2. Strictly speaking, tokens distributed via airdrop may not be “free”
Airdropped tokens may in fact be provided in exchange for some form of value. Subscribers are often asked to join a Telegram group (at a time when the size of a Telegram group is considered an indicator of a strong ICO community), or to provide their contact information for marketing purposes. Airdrops have been likened to guerilla marketing campaigns – the aim being to build a community for a project with the hope of increasing the value of the tokens. As such, it is clear that users may provide value in exchange for airdropped tokens.
This matters. As Sacks and Stein remind us, it is now clear – in the US at least – that if a company receives or will receive “any value” from the recipients of a token, that distribution will be subject to securities legislation. Viewed in this way, an airdrop may be sufficient to constitute a sale of securities to non-accredited investors in exchange for value.
3. Parallels to dotcom era “free stocks”
Another area of concern is that airdrops are not necessarily without precedent. In 1999 the SEC targeted companies giving away “free stocks” (i.e. free traditional equity). In those cases, investors were required to disclose valuable personal information in order to obtain shares. Free stock recipients were also offered shares if they were able to refer additional investors, or link their own websites to those of an issuer, or purchase services offered through an issuer. Through these techniques, issuers received value by spawning a fledgling public market for their shares, increasing their business, creating publicity, and in two cases, generating possible interest in projected public offerings.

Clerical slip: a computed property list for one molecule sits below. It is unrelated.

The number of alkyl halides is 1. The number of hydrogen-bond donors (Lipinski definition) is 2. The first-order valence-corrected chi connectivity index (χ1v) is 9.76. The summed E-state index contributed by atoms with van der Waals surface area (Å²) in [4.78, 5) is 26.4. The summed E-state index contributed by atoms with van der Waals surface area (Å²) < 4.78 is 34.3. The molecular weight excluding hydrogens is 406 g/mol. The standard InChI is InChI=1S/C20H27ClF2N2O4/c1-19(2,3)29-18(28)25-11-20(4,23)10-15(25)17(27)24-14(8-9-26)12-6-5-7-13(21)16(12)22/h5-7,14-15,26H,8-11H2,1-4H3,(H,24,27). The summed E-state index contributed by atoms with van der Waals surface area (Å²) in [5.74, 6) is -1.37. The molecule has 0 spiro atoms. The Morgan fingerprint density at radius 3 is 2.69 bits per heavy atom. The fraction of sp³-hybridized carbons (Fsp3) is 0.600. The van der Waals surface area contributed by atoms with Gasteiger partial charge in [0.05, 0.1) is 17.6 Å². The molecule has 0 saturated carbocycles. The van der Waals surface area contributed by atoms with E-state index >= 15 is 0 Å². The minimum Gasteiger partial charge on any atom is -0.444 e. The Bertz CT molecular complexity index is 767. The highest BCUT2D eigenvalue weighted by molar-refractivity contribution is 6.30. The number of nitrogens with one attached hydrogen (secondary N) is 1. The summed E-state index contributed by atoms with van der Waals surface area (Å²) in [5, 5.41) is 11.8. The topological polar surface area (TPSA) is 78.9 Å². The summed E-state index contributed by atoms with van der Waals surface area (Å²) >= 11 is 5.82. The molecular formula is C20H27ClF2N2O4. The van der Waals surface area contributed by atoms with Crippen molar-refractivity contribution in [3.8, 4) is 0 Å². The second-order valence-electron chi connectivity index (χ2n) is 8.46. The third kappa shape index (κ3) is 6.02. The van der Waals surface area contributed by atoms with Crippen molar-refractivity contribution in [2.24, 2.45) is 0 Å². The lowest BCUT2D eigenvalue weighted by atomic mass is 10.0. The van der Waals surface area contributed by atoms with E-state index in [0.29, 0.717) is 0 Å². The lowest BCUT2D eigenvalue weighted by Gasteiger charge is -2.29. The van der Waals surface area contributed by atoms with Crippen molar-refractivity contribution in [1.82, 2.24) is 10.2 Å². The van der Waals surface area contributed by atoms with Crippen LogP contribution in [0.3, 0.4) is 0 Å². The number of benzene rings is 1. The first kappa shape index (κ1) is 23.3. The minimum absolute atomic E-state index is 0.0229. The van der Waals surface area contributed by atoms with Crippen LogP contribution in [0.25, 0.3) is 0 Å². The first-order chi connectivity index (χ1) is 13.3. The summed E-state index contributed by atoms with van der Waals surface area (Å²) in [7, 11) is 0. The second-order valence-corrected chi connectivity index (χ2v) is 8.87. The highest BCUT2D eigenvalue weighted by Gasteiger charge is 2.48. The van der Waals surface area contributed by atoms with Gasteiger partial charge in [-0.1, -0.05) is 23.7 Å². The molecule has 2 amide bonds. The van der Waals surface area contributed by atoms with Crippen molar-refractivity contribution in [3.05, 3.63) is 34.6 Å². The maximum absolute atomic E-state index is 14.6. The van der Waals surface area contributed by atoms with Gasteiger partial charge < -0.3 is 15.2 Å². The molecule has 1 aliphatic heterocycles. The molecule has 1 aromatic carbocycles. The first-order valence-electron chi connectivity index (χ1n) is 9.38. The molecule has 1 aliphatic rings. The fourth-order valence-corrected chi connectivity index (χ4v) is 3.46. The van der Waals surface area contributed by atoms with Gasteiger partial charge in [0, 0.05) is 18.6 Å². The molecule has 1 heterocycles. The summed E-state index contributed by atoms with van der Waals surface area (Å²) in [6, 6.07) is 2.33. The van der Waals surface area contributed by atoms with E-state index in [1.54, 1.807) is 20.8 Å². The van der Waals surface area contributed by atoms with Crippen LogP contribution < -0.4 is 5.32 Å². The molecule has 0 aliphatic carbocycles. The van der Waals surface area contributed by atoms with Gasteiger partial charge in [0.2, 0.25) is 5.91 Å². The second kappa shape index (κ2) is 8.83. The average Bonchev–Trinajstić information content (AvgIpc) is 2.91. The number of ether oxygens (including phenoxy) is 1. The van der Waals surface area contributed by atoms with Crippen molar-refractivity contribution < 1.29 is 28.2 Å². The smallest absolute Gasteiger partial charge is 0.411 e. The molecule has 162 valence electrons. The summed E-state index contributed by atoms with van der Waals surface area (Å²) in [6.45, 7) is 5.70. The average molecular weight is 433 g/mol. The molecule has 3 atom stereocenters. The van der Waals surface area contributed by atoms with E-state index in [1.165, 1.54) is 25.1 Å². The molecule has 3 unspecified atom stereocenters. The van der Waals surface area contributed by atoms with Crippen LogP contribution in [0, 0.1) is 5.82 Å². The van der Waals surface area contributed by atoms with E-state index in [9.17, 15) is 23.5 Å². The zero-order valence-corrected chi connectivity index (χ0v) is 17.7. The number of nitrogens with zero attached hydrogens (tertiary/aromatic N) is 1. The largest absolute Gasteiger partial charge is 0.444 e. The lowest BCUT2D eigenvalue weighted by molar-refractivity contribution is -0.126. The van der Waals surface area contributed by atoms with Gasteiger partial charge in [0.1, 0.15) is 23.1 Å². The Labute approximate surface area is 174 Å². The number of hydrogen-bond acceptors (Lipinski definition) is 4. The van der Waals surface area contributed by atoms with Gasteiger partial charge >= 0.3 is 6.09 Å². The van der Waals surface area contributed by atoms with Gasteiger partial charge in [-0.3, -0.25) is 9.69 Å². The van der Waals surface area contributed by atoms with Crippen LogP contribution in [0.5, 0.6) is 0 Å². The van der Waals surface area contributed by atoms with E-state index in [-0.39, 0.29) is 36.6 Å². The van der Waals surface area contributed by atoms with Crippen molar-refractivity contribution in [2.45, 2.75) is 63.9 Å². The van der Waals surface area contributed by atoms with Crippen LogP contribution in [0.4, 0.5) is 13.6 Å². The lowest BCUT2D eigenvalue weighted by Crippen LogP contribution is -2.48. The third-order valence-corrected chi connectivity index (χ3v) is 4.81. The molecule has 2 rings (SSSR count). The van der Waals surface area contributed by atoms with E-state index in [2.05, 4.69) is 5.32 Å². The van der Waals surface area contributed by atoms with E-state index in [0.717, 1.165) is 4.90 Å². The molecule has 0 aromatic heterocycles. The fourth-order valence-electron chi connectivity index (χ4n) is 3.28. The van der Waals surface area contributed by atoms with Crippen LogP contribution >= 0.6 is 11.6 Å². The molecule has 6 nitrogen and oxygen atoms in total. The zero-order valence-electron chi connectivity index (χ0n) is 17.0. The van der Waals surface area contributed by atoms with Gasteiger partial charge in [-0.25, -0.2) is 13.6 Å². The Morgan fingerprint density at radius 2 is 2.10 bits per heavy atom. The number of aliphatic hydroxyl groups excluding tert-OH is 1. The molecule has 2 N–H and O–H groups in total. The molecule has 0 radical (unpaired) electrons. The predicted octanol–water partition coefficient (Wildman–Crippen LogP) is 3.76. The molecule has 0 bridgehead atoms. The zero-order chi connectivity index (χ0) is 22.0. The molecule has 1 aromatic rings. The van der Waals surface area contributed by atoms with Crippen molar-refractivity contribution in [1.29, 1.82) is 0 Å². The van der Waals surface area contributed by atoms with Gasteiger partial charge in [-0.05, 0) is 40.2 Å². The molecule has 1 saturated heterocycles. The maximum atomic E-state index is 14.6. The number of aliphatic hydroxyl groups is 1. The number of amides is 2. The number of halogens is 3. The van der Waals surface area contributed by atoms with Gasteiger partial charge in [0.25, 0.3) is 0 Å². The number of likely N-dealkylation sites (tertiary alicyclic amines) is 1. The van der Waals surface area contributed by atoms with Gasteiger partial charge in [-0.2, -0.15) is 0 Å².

These free stock cases have clear parallels to the way a number of airdrops have been conducted.
4. Impact on Valuation
TokenData recently highlighted that the effect of an airdrop on a project’s valuation was increasingly becoming a source of confusion for some companies – leading to possibly exaggerated statements of value. The example TokenData gives is of a company that raises $36M by selling 36M tokens for $1 in a private round to accredited investors. That company then decides to airdrop 4M tokens. Despite the fact the tokens were originally issued at $1/token, $4M of extra value has not been added to the project simply by creating an extra 4M tokens out of thin air. The project’s value will be $36M, not $40M.
5. KYC and AML Requirements
Projects considering utilizing an airdrop distribution method should seek advice on complying with know-your-customer (KYC) and anti-money-laundering (AML) requirements for public sales.
While the legal status of airdropped tokens remains unclear, the above discussion shows that the prevailing belief amongst companies that tokens don’t trigger securities legislation may be flawed. In a climate of increased scrutiny of the cryptocurrency sector as a whole, companies should seek legal advice and proceed with caution.
The content in this article is provided for general information purposes and does not constitute legal or other professional advice or an opinion of any kind. We advise our readers to seek out qualified legal or professional counsel before making any decisions.
Article by Amanda Pentreath